Bees & Other Pollinators

Bumble bee and flower

Image Credit: Will Marlow

This material was written Br Dr. Andrew Moldenke, Oregon State University ecologist, with funds provided by a grant from the Gray Family Foundation.

Why study pollination?

It is fun and exciting. If you appreciate the little things that make life interesting (i.e., the shape of a flower, the weird behavior of a bug, the infinite observations that can be shared between explorers, observing actions that no one has ever seen before), then you can’t beat watching the interactions between plants and bugs.

It is important. When it comes to fundamental Earth-level scientific processes, there are only a few really BIG ones! Biogeochemical cycles, which determine the abiotic state of the Earth over immense periods of time, and DNA, which through reproduction by meiosis drives the biotic composition upon the Earth surface. These two interacts with each other, of course.

Through the past 2 billion years, the process of evolution has worked through the process of meiosis (and simpler processes that pre-date meiosis) to produce the life forms we know of.

Pollination is the process which is now regulating the changing DNA in nearly all the terrestrial forms of life here in the PNW. Importance doesn’t get much bigger than that!

There are 2 basic themes underlying pollination relationships in PNW open-canopy plant communities:

1) Flower-visiting arthropod diversity is naturally hyperdiverse, except in the moist foggy communities along the immediate coast;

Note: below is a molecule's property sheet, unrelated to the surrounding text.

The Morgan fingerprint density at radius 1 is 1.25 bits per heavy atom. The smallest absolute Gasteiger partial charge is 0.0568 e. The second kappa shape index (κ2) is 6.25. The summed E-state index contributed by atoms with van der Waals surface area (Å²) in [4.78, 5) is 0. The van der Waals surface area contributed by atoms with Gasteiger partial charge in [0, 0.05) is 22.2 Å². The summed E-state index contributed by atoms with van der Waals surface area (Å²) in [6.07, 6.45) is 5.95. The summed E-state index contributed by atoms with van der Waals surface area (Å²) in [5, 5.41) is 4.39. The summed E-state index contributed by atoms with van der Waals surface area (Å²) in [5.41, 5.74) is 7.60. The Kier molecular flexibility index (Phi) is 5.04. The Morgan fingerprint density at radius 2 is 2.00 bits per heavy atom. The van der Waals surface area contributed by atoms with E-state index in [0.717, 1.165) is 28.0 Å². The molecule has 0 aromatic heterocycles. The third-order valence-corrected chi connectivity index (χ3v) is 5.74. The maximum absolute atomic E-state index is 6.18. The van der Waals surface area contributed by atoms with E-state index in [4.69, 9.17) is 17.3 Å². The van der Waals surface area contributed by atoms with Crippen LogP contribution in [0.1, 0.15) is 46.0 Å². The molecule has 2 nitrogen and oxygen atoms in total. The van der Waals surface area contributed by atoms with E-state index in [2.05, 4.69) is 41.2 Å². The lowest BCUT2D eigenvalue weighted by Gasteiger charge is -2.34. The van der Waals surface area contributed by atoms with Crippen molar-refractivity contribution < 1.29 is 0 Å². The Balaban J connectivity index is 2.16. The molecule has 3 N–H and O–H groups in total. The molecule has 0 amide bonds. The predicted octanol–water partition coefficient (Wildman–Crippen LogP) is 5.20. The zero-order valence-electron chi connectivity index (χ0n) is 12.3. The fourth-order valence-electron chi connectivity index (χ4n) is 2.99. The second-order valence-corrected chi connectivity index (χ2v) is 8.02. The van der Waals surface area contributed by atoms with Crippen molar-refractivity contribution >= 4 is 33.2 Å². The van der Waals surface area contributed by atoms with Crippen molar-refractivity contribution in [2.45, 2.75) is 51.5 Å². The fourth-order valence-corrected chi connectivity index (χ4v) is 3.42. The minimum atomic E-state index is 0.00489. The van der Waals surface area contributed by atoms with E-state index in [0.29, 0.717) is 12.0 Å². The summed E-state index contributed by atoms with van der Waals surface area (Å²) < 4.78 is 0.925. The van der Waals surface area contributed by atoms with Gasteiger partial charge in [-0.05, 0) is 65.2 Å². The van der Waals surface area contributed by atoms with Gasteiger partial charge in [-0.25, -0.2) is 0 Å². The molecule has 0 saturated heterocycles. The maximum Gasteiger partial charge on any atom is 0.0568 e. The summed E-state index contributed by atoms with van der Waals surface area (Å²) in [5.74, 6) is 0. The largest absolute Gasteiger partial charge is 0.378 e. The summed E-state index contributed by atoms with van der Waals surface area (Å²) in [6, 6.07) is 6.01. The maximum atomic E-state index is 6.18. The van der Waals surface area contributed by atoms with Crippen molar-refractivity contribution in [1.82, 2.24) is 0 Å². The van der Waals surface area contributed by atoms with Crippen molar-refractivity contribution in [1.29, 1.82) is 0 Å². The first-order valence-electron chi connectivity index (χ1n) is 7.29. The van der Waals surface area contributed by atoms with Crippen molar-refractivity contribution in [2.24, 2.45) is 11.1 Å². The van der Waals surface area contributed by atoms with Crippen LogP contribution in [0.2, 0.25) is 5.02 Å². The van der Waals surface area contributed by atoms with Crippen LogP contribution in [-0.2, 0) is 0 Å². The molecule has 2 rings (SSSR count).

2) this diversity includes an enormous set of functional guilds of arthropods, including a large percentage of species which immigrate from neighboring community types in order to facilitate mating by pairing up on flowers.

Most ecologists regard bees to be the best pollinators, however, my own studies in many communities in North and South America consistently show that bees comprise only a minority of the flower-visitors in most communities. All of these other groups of flower-visiting arthropods should not be disregarded out-of-hand, because they may provide critical pollination for many species in nearly every community.

Here follows an introductory list of the flower-visiting arthropod functional guilds documented in our studies at the Andrews Experimental Forest, Blue River, Oregon. The purpose of this list is to demonstrate the enormous diversity of flower-visitors, and the fact that nearly all guilds of flying insects that live in open-canopy communities, as well as many that inhabit forested communities and have to migrate, are intimately involved in the complex process of plant pollination.

Visit the Research and Backyard Ecology pages to find printable guides and details on how you can monitor pollinators in your own yard.